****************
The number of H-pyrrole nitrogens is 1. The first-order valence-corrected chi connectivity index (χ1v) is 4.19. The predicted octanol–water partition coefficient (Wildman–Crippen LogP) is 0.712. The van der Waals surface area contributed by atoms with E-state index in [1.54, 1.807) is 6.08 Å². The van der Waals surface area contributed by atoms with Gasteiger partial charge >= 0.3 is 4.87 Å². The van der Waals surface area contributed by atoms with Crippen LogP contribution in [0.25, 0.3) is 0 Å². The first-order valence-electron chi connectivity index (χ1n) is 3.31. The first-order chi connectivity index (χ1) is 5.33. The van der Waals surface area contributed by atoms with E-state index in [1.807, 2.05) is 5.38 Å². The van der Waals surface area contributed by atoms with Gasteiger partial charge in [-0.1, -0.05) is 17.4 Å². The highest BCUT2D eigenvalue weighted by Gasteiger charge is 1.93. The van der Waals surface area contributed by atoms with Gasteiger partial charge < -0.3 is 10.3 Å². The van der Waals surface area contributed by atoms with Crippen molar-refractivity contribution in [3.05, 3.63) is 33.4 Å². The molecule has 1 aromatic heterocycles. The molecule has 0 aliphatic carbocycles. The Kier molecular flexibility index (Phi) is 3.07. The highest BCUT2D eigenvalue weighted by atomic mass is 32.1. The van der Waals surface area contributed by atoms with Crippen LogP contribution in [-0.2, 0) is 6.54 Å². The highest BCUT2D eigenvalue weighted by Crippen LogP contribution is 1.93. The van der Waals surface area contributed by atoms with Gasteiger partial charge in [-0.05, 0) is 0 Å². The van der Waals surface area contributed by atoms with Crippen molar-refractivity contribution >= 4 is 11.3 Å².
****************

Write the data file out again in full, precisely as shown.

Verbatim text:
The number of H-pyrrole nitrogens is 1. The first-order valence-corrected chi connectivity index (χ1v) is 4.19. The predicted octanol–water partition coefficient (Wildman–Crippen LogP) is 0.712. The van der Waals surface area contributed by atoms with E-state index in [1.54, 1.807) is 6.08 Å². The van der Waals surface area contributed by atoms with Gasteiger partial charge >= 0.3 is 4.87 Å². The van der Waals surface area contributed by atoms with Crippen LogP contribution in [0.25, 0.3) is 0 Å². The first-order valence-electron chi connectivity index (χ1n) is 3.31. The first-order chi connectivity index (χ1) is 5.33. The van der Waals surface area contributed by atoms with E-state index in [1.807, 2.05) is 5.38 Å². The van der Waals surface area contributed by atoms with Gasteiger partial charge in [-0.1, -0.05) is 17.4 Å². The highest BCUT2D eigenvalue weighted by Gasteiger charge is 1.93. The van der Waals surface area contributed by atoms with Gasteiger partial charge < -0.3 is 10.3 Å². The van der Waals surface area contributed by atoms with Crippen molar-refractivity contribution in [3.05, 3.63) is 33.4 Å². The molecule has 1 aromatic heterocycles. The molecule has 0 aliphatic carbocycles. The Kier molecular flexibility index (Phi) is 3.07. The highest BCUT2D eigenvalue weighted by atomic mass is 32.1. The van der Waals surface area contributed by atoms with Crippen LogP contribution in [-0.2, 0) is 6.54 Å². The highest BCUT2D eigenvalue weighted by Crippen LogP contribution is 1.93. The van der Waals surface area contributed by atoms with Gasteiger partial charge in [-0.05, 0) is 0 Å². The van der Waals surface area contributed by atoms with Crippen molar-refractivity contribution >= 4 is 11.3 Å².